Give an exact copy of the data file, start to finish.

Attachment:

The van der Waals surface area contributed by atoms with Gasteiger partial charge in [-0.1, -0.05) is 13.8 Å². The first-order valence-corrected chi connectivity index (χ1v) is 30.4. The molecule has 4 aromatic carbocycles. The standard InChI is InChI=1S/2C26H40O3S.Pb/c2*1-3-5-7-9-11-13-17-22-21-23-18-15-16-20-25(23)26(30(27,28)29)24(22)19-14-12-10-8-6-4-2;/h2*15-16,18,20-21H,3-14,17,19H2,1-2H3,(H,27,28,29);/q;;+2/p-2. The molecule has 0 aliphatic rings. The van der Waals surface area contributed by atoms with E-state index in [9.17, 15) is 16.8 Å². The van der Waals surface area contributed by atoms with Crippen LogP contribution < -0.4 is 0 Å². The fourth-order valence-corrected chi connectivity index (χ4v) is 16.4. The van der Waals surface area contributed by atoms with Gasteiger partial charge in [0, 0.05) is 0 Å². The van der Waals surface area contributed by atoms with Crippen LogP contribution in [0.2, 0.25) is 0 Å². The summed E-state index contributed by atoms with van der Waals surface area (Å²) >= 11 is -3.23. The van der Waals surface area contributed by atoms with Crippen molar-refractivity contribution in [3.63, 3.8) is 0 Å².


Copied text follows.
The van der Waals surface area contributed by atoms with Gasteiger partial charge in [-0.1, -0.05) is 13.8 Å². The first-order valence-corrected chi connectivity index (χ1v) is 30.4. The molecule has 4 aromatic carbocycles. The standard InChI is InChI=1S/2C26H40O3S.Pb/c2*1-3-5-7-9-11-13-17-22-21-23-18-15-16-20-25(23)26(30(27,28)29)24(22)19-14-12-10-8-6-4-2;/h2*15-16,18,20-21H,3-14,17,19H2,1-2H3,(H,27,28,29);/q;;+2/p-2. The molecule has 0 aliphatic rings. The van der Waals surface area contributed by atoms with E-state index in [9.17, 15) is 16.8 Å². The van der Waals surface area contributed by atoms with Crippen LogP contribution < -0.4 is 0 Å². The fourth-order valence-corrected chi connectivity index (χ4v) is 16.4. The van der Waals surface area contributed by atoms with Gasteiger partial charge in [0, 0.05) is 0 Å². The van der Waals surface area contributed by atoms with Crippen LogP contribution in [0.2, 0.25) is 0 Å². The summed E-state index contributed by atoms with van der Waals surface area (Å²) >= 11 is -3.23. The van der Waals surface area contributed by atoms with Crippen molar-refractivity contribution in [3.63, 3.8) is 0 Å².